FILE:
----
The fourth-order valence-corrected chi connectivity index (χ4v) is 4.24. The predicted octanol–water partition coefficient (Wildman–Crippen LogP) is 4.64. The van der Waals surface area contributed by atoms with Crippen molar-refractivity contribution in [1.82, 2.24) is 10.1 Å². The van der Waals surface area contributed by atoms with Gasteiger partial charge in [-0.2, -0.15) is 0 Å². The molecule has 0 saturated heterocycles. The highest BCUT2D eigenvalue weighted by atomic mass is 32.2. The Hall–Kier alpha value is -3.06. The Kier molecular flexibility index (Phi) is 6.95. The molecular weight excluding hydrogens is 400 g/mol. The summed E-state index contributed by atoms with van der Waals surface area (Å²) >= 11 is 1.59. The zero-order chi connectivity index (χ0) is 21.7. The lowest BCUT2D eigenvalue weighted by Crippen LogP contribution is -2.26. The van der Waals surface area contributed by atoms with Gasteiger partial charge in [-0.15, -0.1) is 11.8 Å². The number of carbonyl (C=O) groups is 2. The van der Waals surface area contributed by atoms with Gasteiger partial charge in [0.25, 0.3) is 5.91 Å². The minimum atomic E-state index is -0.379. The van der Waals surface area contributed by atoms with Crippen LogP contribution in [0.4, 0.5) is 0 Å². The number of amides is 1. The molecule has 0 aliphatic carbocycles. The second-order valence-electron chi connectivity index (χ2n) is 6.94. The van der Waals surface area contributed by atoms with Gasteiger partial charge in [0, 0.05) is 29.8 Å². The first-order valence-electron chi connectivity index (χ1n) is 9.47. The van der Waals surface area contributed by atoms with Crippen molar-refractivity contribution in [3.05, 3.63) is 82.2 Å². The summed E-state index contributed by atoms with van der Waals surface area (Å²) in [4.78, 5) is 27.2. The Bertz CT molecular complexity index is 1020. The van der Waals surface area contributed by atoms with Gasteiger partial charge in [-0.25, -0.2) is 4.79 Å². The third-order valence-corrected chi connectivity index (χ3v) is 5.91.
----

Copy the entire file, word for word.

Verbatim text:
The fourth-order valence-corrected chi connectivity index (χ4v) is 4.24. The predicted octanol–water partition coefficient (Wildman–Crippen LogP) is 4.64. The van der Waals surface area contributed by atoms with Crippen molar-refractivity contribution in [1.82, 2.24) is 10.1 Å². The van der Waals surface area contributed by atoms with Gasteiger partial charge in [-0.2, -0.15) is 0 Å². The molecule has 0 saturated heterocycles. The highest BCUT2D eigenvalue weighted by atomic mass is 32.2. The Hall–Kier alpha value is -3.06. The Kier molecular flexibility index (Phi) is 6.95. The molecular weight excluding hydrogens is 400 g/mol. The summed E-state index contributed by atoms with van der Waals surface area (Å²) >= 11 is 1.59. The zero-order chi connectivity index (χ0) is 21.7. The lowest BCUT2D eigenvalue weighted by Crippen LogP contribution is -2.26. The van der Waals surface area contributed by atoms with Gasteiger partial charge in [-0.15, -0.1) is 11.8 Å². The number of carbonyl (C=O) groups is 2. The van der Waals surface area contributed by atoms with Gasteiger partial charge in [0.25, 0.3) is 5.91 Å². The minimum atomic E-state index is -0.379. The van der Waals surface area contributed by atoms with Crippen LogP contribution in [0.4, 0.5) is 0 Å². The number of amides is 1. The molecule has 0 aliphatic carbocycles. The second-order valence-electron chi connectivity index (χ2n) is 6.94. The van der Waals surface area contributed by atoms with Gasteiger partial charge in [0, 0.05) is 29.8 Å². The first-order valence-electron chi connectivity index (χ1n) is 9.47. The van der Waals surface area contributed by atoms with Crippen molar-refractivity contribution in [3.05, 3.63) is 82.2 Å². The summed E-state index contributed by atoms with van der Waals surface area (Å²) in [4.78, 5) is 27.2. The Bertz CT molecular complexity index is 1020. The van der Waals surface area contributed by atoms with Gasteiger partial charge in [-0.25, -0.2) is 4.79 Å². The third-order valence-corrected chi connectivity index (χ3v) is 5.91.